The B.C. government faced an immediate backlash from cab companies Tuesday for promising to allow ride-hailing services such as Uber and Lyft into the province by Christmas.
Transportation Minister Todd Stone and TransLink Minister Peter Fassbender said a B.C. Liberal government, if re-elected in May, will seek more input through the summer before finalizing plans.
“We are very excited to finally be in a position to look British Columbians in the eyes and say ride-sharing is coming to our province,” Stone said. “It will be here in time for the holiday season in December. Of course, that is assuming we’re fortunate to be entrusted with another four years through this election process coming up.”
Opposition Leader John Horgan said an NDP government would scrap the B.C. Liberal strategy and work with the public and the existing taxi industry to improve transportation options, while still protecting small businesses.
“Instead, what the premier and her colleagues have done on the eve of an election is disrupt, create chaos and pit people against each other,” he said. “I think the role and function of government is to bring people together.”
The government pledged to help the taxi industry modernize.
“We want the existing industry to remain competitive,” Fassbender said. “And, in order to do that, the concept of a level playing field — as level as we can possibly create — is really important.”
He said the province will provide up to $1 million to help the taxi industry develop an app that would allow customers to hail and pay for a cab with a smartphone as they can with ride-hailing services.
ICBC will spend $3.5 million to equip all taxis with “crash-avoidance” technology at no cost, while streamlining the claims process and making insurance more affordable, Fassbender said.
Taxi drivers will keep the exclusive right to be hired by phone or flagged down on the street or at taxi stands. “That will again be a competitive advantage for them as existing companies with marked cars,” he said.
In addition, the government committed to allowing taxis to move across municipal boundaries to drop off and pick up at any time and anywhere.
Under the plan, ride-hailing drivers and cab drivers will have to meet the same standards. Those include having an unrestricted driver’s licence and passing criminal record, safe-driving and vehicle safety checks.
Surinder Kang, operations manager for Yellow Cab of Victoria, said taxi drivers took the news hard. “It feels like you’ve taken a left hook,” he said. “This will drastically affect the taxi industry. The companies that have built their goodwill and customer-service base and built up their shares will go down the drain.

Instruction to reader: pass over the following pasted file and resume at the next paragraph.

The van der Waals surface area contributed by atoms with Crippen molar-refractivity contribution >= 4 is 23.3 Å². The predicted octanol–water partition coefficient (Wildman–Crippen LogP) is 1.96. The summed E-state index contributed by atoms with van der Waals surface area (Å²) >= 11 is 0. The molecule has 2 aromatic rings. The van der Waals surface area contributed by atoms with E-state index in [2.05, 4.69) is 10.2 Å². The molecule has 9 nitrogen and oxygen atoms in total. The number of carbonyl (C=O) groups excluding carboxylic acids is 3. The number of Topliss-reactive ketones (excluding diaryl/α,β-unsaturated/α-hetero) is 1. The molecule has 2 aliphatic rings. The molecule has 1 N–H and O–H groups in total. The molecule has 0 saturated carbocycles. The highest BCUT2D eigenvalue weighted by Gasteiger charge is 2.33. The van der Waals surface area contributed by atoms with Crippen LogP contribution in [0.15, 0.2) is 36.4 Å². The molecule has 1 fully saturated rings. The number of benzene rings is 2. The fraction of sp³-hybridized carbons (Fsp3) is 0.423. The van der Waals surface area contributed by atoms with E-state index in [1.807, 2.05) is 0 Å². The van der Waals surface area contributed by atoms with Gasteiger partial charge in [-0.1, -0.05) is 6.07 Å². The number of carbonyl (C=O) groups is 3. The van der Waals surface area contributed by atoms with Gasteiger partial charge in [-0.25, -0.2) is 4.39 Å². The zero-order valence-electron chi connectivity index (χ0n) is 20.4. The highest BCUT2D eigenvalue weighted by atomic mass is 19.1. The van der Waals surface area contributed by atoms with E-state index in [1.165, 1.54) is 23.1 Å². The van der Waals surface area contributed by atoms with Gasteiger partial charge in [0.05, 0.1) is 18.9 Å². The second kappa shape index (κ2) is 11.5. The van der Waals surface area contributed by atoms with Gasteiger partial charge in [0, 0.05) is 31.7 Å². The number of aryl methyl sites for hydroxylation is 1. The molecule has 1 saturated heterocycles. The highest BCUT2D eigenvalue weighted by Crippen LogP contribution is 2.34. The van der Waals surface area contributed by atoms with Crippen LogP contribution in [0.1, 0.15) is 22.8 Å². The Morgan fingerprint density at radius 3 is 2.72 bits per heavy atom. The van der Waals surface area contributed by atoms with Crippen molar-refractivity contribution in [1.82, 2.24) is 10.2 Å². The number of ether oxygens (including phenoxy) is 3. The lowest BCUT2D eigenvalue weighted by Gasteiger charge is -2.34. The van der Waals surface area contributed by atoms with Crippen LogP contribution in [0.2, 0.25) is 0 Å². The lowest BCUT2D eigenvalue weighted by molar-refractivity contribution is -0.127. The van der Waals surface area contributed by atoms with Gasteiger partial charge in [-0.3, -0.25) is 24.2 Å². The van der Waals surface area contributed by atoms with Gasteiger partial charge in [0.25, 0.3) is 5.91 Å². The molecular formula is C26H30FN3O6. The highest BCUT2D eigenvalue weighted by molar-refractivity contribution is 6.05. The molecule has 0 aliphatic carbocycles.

“So an individual who maybe a year ago paid $200,000 to get into this business, it’s gone to zero now, right?”
Kang said that even with the government’s attempts to level the playing the field, “they’ve drastically inclined it toward ride-sharing services.”
The Vancouver Taxi Association promised to fight the province’s plan any way it can. Spokeswoman Carolyn Bauer told radio station News 1130 that countless taxi drivers have gone into “enormous debt” to purchase an operating licence and they will have no way to pay it back under the new framework.
“We are not opposed to changes to meet the public’s interest but … the government has completely ignored our interests, and we will use every available legal and political means available to us to fight this unfair government initiative.”
Uber issued a brief statement in support of the plan.
“Today’s announcement is a step forward by the provincial government and we’re encouraging all parties in British Columbia to commit to bringing forward progressive regulations that embrace ride-sharing in 2017,” said Susie Heath, a senior communications associate.
B.C. Green Party Leader Andrew Weaver, who has twice introduced a bill that would enable ride-sharing, said the B.C. Liberal announcement was long overdue.
“What they’re announcing is essentially exactly what I announced two years ago, except they haven’t put the details out for people to see,” he said.
Weaver said the Liberals’ decision to release the strategy on the eve of an election campaign was a “political” move by a government short on ideas. “They’re trying to now brand themselves as tech wizards, but they can’t because they’ve neglected that sector for the past four years.”
— With a file from The Canadian Press